It gives me great pleasure to announce that the long-awaited sequel to my 2002 best-seller Scoundrels and Scallywags will be published in 2015 by University of Regina Press. It will be titled Rogues and Rebels: Unforgettable Characters from Western Canada’s Past. The 32 featured characters will include:
- Peter Pond. A brutal and murderous Yankee fur trader implicated in the deaths of three rival traders but never successfully prosecuted. The first white man to cast eyes on those valuable tarry sands that are now the driver of the Alberta economy.
- Winnifred Reeve. A successful romance novelist in New York who threw it all away for the love of an Alberta cowboy. Born into a Chinese-Canadian family, she made her mark by assuming a fake JAPANESE identity and publishing novels under the pen name Onoto Watanna.
- Edward Arthur Wilson, a.k.a. “Brother XII.” A notorious cult leader who set up shop on Vancouver Island in the 1920s, attracted 2,000 wealthy followers, and left an estimated $400,000 in gold coins behind when he fled the island in 1933. Fortune hunters and beachcombers still flock annually to the island hoping to find the missing gold.
- Mike Mountain Horse. A Blood reserve resident who didn’t have to fight in the First World War because Natives were exempt from military service. But he enlisted anyhow to honour the memory of his younger brother who died as a result of being gassed three times during the war.
- Margaret (“Ma”) Murray. A widely read community newspaper editor in Lillooet, British Columbia, who achieved a kind of mythic status in provincial and national political circles by putting out a folksy paper that broke all the conventional rules of journalism, grammar and syntax.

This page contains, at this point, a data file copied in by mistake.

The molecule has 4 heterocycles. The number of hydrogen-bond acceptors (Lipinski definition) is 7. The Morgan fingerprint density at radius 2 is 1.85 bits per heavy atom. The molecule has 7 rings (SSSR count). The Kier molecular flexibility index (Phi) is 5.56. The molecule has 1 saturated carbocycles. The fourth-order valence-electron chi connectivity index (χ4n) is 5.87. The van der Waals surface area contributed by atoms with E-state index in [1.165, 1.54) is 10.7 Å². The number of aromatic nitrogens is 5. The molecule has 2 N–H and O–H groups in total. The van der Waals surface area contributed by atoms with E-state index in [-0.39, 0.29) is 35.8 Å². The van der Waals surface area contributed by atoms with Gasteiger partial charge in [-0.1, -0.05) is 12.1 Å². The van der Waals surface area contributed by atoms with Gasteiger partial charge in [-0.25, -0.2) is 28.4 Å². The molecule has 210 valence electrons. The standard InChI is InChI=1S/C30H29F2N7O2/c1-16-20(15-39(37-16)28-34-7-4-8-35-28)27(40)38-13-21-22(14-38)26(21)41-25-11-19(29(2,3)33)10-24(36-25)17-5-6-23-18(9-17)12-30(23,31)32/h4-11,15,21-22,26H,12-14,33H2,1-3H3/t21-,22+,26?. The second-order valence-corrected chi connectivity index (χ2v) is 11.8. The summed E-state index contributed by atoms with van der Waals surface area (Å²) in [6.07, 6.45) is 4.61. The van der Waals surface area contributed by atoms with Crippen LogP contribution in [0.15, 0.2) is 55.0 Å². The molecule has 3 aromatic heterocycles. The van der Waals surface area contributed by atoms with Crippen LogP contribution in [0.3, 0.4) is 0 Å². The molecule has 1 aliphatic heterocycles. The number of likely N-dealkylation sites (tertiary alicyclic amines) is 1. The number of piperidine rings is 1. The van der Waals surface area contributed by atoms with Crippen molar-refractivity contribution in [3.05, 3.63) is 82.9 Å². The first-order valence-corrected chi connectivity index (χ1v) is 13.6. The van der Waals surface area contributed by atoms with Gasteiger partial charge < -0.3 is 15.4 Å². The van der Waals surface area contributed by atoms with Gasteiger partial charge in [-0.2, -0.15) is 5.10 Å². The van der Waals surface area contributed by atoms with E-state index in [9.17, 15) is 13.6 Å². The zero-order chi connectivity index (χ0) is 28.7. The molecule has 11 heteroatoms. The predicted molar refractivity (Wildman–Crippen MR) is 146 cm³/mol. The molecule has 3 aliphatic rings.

- Clyde Gilmour. A broadcaster with a vast and eclectic collection of albums who parlayed his love of classical arias, train whistles, novelty songs, animal sounds and comedy routines into a 40-year career with CBC Radio.
- Stu Hart. The patriarch of Canada’s most famous wrestling family. A professional wrestler turned promoter who raised a family of wrestlers and founded Stampede Wrestling, a popular long-running television program produced in Calgary and syndicated around the world.
- Melvin Crump. An Alberta-born black musician who fought racial discrimination through his work with the Alberta Association for the Advancement of Coloured People, and broke the colour barrier at the Palliser Hotel to play for the wedding reception of future premier Ralph Klein and his bride Colleen.
- Gladys Arnold. A reporter from Saskatchewan who became the sole accredited Canadian journalist writing from Paris during the first months of the Second World War.
- Jack Webster. A Scottish-born newsman and broadcaster who pioneered in Vancouver the kind of hard-hitting, politically oriented style of talk radio later popularized in Western Canada by the likes of Charles Adler in Winnipeg and Dave Rutherford in Calgary.
- Hal Sisson. A criminal defence lawyer in Peace River who tried to have as much fun in the courtroom as he did performing as an amateur burlesque comedian. A prolific writer of books of humorous essays, his last piece of published writing was his own obituary!
- Billy Cowsill. The lead singer of a wholesome 1960s’ family band that inspired The Partridge Family television series. In Western Canada, where he lived for the last 27 years of his life, he left his mark as a performer who conjured up the musical ghosts of the past with his pitch-perfect renditions of hits by Hank Williams, Buddy Holly, Roy Orbison and other 1950s’ greats.
Copyright 2014 Brian Brennan - Writer